• China targets. China’s 2023 growth target was a little lower than expected. Fiscal support also looks set to be more restrained than anticipated.
• Risk sentiment. Equities rose on Friday, but the China developments, and ‘hawkish’ rhetoric from Fed Chair Powell could weigh on risk appetite this week.
• AUD pressure. RBA widely expected to hike another 25bps. But we think there is a risk its forward-looking rate guidance is adjusted.
Market attention remains on bond markets. The uptrend in global yields paused for breath on Friday, with the US 10yr falling by ~10bps to end the week back below 4%. This came through despite slightly better than expected US services ISM data, with the index remaining in ‘expansionary territory’. The US is a services-driven economy, so the positive result helped ease some growth fears, though continued strength does pose ongoing inflation challenges and points to the US Fed having to continue to tighten policy for some time yet. The combination of positive services data and lower bond yields supported equities, with the US S&P500 rising by 1.6%. The lift helped the S&P500 post its first weekly increase in a month. In FX, the moves weren’t as pronounced. The USD index eased back by less than 0.5% with EUR nudging back above 1.06 (where it was trading a day earlier) and USD/JPY drifting below 136. The AUD continues to hover around its 100-day moving average (0.6754).
News from China over the weekend is, in our view, likely to dampen the markets optimism early in the week. At the annual National People’s Congress officials announced a more modest economic growth target for 2023 (“around 5%”). As our chart shows, the target is the slowest in decades and sits slightly below current consensus expectations looking for growth of ~5.3% this year. Fiscal support also looks set to be more restrained than many were anticipating, with the fiscal deficit target (~3% of GDP) little changed. Importantly, particularly when it comes to commodities and the AUD, the quota for “special bonds” issued by local governments has also been scaled back. These bonds are mainly used to finance infrastructure spending. Reduced issuance implies relatively less commodity demand and potentially lower prices going forward.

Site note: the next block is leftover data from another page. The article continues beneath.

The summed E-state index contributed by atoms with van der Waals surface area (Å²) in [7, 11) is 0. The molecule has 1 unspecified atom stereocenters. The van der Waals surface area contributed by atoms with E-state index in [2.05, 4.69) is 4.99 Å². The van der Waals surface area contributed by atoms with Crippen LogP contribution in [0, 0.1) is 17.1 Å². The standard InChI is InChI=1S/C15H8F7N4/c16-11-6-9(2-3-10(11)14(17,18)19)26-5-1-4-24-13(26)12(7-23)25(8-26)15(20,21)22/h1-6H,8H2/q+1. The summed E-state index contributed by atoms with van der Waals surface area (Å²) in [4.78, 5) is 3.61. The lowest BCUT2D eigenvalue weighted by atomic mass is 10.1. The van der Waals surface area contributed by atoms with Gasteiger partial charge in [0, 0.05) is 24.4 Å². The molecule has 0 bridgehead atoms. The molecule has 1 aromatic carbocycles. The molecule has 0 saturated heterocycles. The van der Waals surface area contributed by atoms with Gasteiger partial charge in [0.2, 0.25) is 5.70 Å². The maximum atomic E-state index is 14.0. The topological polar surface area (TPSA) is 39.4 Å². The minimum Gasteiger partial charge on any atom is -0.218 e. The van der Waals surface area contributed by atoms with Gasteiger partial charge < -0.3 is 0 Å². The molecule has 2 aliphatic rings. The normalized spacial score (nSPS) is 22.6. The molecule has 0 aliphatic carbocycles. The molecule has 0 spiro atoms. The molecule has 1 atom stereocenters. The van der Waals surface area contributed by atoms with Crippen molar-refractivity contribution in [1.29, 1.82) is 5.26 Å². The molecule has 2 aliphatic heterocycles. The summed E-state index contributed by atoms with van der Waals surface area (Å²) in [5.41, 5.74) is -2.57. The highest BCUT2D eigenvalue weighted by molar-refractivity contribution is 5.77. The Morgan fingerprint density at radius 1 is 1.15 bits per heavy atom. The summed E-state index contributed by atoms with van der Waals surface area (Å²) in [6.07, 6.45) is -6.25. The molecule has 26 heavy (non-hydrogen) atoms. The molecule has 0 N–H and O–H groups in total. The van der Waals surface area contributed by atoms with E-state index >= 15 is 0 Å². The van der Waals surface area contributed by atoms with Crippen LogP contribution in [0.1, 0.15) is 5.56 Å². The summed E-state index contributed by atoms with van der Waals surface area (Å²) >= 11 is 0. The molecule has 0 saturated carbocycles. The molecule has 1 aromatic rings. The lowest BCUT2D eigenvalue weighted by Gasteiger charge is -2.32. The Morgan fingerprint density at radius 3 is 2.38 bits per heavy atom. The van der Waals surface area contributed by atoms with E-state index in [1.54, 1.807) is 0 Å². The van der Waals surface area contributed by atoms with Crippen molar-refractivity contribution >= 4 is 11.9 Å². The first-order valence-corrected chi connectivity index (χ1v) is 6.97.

Elsewhere, the outlook for US monetary policy will remain in the spotlight with the February employment report (Saturday morning AEDT) and Congressional Testimony by Fed Chair Powell (Wednesday and Thursday AEDT) in focus this week. Expectations are centred on another solid month of job gains, unemployment to remain historically low, and for annual wage growth to accelerate. Based on the recent run of US data, we also think Chair Powell should reiterate the “hawkish” message that the Fed still has more work to do given the inflation pulse, and that ongoing economic resilience and/or inflation surprises could be met with even more rate increases than currently projected. In our view, this mix should reinforce the markets lofty US interest rate expectations, which should continue to be USD supportive.
Global event radar: RBA Meeting (Tues), US Fed Chair Powell Speaks (Weds & Thurs), Bank of Canada Meeting (Thurs), BoJ Meeting (Fri), US Employment (Sat), US CPI Inflation (14th Mar), US Retail Sales (15th Mar), China Activity Data (15th Mar), ECB Meeting (17th Mar), BoE Meeting (23rd Mar), US FOMC Meeting (23rd Mar), Eurozone CPI Inflation (31st Mar), China PMIs (31st Mar).
AUD has eased back below its 100-day moving average (0.6754). After the recent period of consolidation, in our judgement, a look across the economic horizon points to some renewed downward pressure on the AUD building up this week.